To my kids, Danny, Nick and Shannon
Everybody’s got to have a reason. You’re pretty good reasons.
Nick Hardin never thought his first Hollywood party would be in a big-ass tent on the Chad-Sudan border, but there he was, nursing a gin and tonic, hoping he’d set things up far enough west that he was out of RPG range in case some Janjaweed punk got a bug up his ass. Fucking Mooney and his do-gooder shit.
Hardin had run into Jerry Mooney in Khartoum almost a year back. Darfur was heating up as the PR play of choice for socially conscious Hollywood types looking to bump up their Q scores. Hardin had been heading out on his usual fixer gig for one of the networks. Same gig he’d been running since he got out of the Foreign Legion back in 2000 – logistics on a file footage job. Camera guy, sound guy, some former BBC face with the right kind of public school accent and safari-guide outfit. Get ten or fifteen minutes in the can from the hellhole of the week so Nightline would have something for a slow news day. Run the film, then cut back to the studio where the talking heads and maybe someone from Médicins Sans Frontières or some Foggy Bottom undersecretary could cluck their tongues between beer commercials. A little of the self-flagellation that a goodly portion of the folks who actually watch Nightline like to engage in before bed – helps them sleep better. Hardin’s job? Line up some transport and some security that, when you’d bought them for a couple days, stayed bought. Point the talent at the right locations, pay off the right warlords, make sure the face gets his interview without getting his throat cut and the crew gets out without having to buy back their equipment at ten bucks on the dollar.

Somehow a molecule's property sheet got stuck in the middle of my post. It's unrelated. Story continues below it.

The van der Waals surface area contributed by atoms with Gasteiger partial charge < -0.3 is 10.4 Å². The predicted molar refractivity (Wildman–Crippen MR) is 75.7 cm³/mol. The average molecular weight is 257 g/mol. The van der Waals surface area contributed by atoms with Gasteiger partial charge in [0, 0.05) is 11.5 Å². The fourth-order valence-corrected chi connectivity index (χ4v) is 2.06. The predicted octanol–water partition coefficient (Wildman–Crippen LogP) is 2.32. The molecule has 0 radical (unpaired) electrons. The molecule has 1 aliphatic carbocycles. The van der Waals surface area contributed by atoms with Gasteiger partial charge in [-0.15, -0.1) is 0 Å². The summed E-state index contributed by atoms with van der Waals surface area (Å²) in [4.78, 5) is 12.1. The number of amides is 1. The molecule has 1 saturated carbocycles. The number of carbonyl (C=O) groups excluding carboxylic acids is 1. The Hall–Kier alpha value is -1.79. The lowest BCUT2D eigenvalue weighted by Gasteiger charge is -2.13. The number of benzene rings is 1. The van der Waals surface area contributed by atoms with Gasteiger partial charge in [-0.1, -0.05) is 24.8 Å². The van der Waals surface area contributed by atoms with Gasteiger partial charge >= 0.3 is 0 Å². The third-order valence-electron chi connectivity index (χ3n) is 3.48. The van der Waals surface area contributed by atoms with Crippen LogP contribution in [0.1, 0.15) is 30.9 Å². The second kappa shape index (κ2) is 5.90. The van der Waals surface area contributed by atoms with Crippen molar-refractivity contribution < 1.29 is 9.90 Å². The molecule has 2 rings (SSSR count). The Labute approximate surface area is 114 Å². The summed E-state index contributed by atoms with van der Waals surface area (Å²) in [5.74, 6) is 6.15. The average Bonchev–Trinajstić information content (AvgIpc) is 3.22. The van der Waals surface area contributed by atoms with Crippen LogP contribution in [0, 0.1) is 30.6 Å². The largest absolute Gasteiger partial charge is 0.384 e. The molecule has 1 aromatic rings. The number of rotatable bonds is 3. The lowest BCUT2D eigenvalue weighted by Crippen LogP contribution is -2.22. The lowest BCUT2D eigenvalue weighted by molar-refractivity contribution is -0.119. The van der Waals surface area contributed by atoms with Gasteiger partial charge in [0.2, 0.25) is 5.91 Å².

The face in this case being Nigel Fox. Hardin liked Nigel, and Nigel liked gin. That was why he was spending his twilight years stringing the massacre circuit when he had used to cover No. 10 Downing Street for BBC One. Hardin had done Somalia with Nigel; had done Liberia back in the Taylor days; Kinshasa; Rwanda. It was the beginnings of a beautiful friendship.
Hardin waited at the Khartoum airport by the Twin Otter he’d chartered as Nigel walked across the tarmac with his crew: a couple of stoner Italian adrenaline junkies. And with Jerry Mooney.
Hardin had heard of Mooney, of course. Hollywood’s most eligible bachelor. Square-jawed leading man in a dozen chart-topping flicks. Probably more than a dozen – Hardin figured a few had come out that hadn’t made it to the flea-bag cinema down the street from his place in Accra back in Ghana.
“Nick Hardin,” said Nigel, “meet Jerry Mooney.”
“Jerry,” said Hardin, shaking hands. He turned to Nigel. “We still shooting news or are we making a movie?”
“Little of both, old boy,” Nigel said. “Ran into Jerry here at the Hilton night before last. Splendid chap. Shared a bottle of Boodles and let me have more than half. Anyway, he’s headed down to Darfur for a look-see, some video-blog thing for his website. Marvelously technical – beyond me, of course. But his fixer bolted on him, left the poor man stranded. All for one and one for all, of course, so I told him he could pack along with us.”
“Nice of you to spend my nickel, Nigel,” said Hardin.
“Hey, Nick,” said Mooney. “Look, I know I’m imposing, and I know you’ve got to make a living. The guy I was supposed to meet up with, he’d said $500 a day, American, plus expenses. Nigel tells me we’re back tomorrow night, so that’s two days. Suppose we say $2500. Is that fair?”
Usury is what it was, but Mooney had thrown out the number. Mooney was starting to smell like the gravy train. With a capital G and a capital train.
“Yeah, OK,” said Hardin.
Mooney smiled. Big, dimpled movie-star smile. “All right. Off to the heart of darkness.”